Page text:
So there are a couple things you should know about me. I’m a mathematics enthusiast (obviously), but I am also born and raised in Vegas (lived there for the first 27 years of my life). I have also worked for the casino gaming industry as a game designer and mathematician. Let me tell you something: You CAN’T win; not in the long run at least. I’m sure most of you know this, but there is still a small minority of people that think they have it figured out; some system (martingale betting being the most common mistake among the less savvy gamblers). So if I can’t win then why do I enjoy it so much? Well, maybe I’m just an adrenaline junkie. It’s a roller-coaster ride. I don’t even know if I enjoy the money so much as the high beating the odds against a rigged system. And I’m happy to pay a (reasonable) premium for that thrill.

Now don’t get me wrong, some people can beat the system. See Ed Thorp or Jeff Ma who applied betting systems for beating blackjack. Or Haralabob Voulgaris who has made a very nice living off betting on NBA games. Then there’s the endless amount of poker pros such as Phil Ivey and Daniel Negreanu–I’m sure most of them will tell you that poker isn’t gambling, and I’m inclined to agree, but we still associate poker with the casino.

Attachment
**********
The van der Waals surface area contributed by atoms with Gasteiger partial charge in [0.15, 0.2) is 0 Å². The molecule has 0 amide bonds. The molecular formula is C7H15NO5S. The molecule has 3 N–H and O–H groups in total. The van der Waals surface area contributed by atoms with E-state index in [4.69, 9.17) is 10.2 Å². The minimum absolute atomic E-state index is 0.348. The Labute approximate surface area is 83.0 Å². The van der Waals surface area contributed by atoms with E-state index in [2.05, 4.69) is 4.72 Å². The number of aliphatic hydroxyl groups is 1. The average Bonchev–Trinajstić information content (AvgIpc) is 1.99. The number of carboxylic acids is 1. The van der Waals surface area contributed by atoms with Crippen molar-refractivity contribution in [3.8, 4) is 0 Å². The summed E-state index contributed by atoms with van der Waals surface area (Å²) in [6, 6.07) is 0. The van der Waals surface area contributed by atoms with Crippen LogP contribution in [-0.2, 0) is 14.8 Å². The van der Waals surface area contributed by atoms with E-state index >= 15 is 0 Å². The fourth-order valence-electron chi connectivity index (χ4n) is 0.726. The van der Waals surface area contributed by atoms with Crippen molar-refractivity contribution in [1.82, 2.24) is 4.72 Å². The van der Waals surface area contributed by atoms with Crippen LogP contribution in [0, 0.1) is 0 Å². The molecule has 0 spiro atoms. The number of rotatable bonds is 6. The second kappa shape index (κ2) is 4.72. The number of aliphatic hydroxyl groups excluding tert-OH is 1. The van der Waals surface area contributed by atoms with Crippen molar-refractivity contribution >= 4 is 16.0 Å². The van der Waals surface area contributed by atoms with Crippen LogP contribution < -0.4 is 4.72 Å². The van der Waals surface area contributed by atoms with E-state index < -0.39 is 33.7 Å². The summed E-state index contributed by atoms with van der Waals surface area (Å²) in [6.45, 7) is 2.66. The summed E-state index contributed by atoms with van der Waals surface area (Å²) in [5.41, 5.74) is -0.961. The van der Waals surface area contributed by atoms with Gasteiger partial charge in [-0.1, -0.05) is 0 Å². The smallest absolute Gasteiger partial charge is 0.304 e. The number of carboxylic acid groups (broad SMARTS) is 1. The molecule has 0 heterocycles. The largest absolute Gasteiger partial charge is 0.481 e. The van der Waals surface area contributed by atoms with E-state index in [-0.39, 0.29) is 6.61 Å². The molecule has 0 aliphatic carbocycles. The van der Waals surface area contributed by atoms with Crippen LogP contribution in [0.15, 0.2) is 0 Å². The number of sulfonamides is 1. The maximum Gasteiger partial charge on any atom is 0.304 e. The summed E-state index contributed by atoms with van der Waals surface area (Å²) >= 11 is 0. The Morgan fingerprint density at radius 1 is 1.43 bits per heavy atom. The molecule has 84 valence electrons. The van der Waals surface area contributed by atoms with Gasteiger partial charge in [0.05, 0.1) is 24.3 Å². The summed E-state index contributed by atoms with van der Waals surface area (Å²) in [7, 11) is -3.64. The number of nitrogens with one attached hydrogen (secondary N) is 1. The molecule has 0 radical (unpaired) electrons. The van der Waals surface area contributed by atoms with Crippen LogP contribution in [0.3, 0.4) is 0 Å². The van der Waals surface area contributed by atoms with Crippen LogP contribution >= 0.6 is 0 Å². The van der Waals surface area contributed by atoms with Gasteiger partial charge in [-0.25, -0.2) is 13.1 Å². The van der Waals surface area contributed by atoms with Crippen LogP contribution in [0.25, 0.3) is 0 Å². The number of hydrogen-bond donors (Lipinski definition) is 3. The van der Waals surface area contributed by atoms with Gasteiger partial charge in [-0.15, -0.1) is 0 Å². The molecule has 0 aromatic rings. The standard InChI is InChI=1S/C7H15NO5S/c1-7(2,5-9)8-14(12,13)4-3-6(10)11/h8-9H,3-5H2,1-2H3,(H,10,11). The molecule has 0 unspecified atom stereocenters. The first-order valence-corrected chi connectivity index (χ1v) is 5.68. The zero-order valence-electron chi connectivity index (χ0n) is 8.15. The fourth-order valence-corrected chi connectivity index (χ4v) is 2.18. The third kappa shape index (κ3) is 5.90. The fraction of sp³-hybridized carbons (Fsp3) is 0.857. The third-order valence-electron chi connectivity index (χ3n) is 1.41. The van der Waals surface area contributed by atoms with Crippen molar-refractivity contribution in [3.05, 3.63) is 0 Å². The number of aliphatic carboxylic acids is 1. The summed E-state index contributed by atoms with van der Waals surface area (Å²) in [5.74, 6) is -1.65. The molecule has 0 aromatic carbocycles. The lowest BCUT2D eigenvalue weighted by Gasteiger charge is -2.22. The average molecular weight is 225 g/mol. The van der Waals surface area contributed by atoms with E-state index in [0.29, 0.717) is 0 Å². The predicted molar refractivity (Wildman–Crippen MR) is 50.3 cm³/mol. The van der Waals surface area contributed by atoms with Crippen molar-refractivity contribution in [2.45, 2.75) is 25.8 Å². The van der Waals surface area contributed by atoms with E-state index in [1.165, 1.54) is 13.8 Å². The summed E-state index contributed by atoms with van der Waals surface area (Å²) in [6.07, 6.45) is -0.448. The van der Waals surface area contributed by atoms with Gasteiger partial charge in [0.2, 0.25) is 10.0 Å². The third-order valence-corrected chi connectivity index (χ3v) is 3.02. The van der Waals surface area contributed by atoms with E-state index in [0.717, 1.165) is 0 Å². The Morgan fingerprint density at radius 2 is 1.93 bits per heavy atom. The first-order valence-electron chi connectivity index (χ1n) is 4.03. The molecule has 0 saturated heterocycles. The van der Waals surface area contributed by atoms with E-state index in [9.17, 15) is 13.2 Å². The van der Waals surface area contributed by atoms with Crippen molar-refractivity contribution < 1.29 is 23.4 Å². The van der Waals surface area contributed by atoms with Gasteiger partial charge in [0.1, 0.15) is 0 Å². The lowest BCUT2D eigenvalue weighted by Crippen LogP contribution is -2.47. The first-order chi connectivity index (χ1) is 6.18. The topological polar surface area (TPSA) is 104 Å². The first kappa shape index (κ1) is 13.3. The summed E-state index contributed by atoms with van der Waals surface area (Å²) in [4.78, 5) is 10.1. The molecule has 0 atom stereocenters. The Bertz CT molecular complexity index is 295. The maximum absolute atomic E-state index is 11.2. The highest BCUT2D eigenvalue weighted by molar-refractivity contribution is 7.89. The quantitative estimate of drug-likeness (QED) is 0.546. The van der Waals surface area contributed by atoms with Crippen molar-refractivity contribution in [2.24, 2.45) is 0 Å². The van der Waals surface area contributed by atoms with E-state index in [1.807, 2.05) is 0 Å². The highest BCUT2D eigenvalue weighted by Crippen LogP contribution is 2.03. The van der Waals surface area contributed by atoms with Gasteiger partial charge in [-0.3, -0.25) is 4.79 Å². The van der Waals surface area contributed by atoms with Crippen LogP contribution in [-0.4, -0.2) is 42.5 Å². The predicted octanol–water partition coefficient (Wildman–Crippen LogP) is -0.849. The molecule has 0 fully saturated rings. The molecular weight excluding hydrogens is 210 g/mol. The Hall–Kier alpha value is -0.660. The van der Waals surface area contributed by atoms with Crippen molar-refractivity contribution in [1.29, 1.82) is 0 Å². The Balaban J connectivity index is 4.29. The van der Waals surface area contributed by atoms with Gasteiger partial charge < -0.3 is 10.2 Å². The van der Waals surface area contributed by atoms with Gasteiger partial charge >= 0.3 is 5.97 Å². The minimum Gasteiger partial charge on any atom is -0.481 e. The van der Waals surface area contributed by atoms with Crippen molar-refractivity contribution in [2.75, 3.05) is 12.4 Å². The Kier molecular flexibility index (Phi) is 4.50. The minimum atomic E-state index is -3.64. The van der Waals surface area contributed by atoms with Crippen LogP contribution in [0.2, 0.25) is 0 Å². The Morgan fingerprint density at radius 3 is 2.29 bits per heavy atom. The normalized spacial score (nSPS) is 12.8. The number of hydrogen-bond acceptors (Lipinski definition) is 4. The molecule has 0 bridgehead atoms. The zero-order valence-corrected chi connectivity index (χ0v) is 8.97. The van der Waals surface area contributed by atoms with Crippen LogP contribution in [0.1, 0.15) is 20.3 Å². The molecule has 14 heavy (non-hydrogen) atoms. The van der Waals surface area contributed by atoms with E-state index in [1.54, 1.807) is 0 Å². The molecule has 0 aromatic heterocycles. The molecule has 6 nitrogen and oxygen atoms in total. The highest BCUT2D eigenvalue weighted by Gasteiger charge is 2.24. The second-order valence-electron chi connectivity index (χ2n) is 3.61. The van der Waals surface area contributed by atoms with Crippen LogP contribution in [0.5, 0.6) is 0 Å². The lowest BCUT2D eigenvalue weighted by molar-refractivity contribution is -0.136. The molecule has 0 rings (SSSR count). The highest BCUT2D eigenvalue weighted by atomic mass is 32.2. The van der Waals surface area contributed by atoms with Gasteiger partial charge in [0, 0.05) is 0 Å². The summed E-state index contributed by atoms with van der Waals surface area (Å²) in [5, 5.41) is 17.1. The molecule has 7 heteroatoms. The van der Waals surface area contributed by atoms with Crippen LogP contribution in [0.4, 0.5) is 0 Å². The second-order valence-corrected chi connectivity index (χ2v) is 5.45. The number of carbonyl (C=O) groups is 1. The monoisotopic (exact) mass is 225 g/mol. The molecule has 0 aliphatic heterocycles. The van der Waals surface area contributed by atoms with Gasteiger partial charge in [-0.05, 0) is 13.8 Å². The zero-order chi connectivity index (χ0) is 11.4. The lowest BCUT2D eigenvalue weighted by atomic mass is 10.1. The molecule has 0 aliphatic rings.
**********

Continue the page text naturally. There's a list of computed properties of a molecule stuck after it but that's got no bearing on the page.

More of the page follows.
No matter what kind of gambling you’re in to you must at least be familiar with one single formula: The Kelly Criterion. And I am using gambling in the absolutely loosest sense of the word. The Kelly Criterion can actually be applied to any quantifiable stake where your return depends on an uncertain outcome. This includes poker, the stock market, or evaluating a job offer!

The formula is given by:

 f =  \frac{p(b + 1) - 1}{b}  = p - \frac{1-p}{b} 

Let p be the probability of winning a bet with payoff odds of b (i.e. for every dollar you place on a bet, you win back b\$. Then f is the percentage of your bankroll that you should place on that bet in order to maximize your long run returns. Note: A negative value implies you should place your stake on the other side of that bet.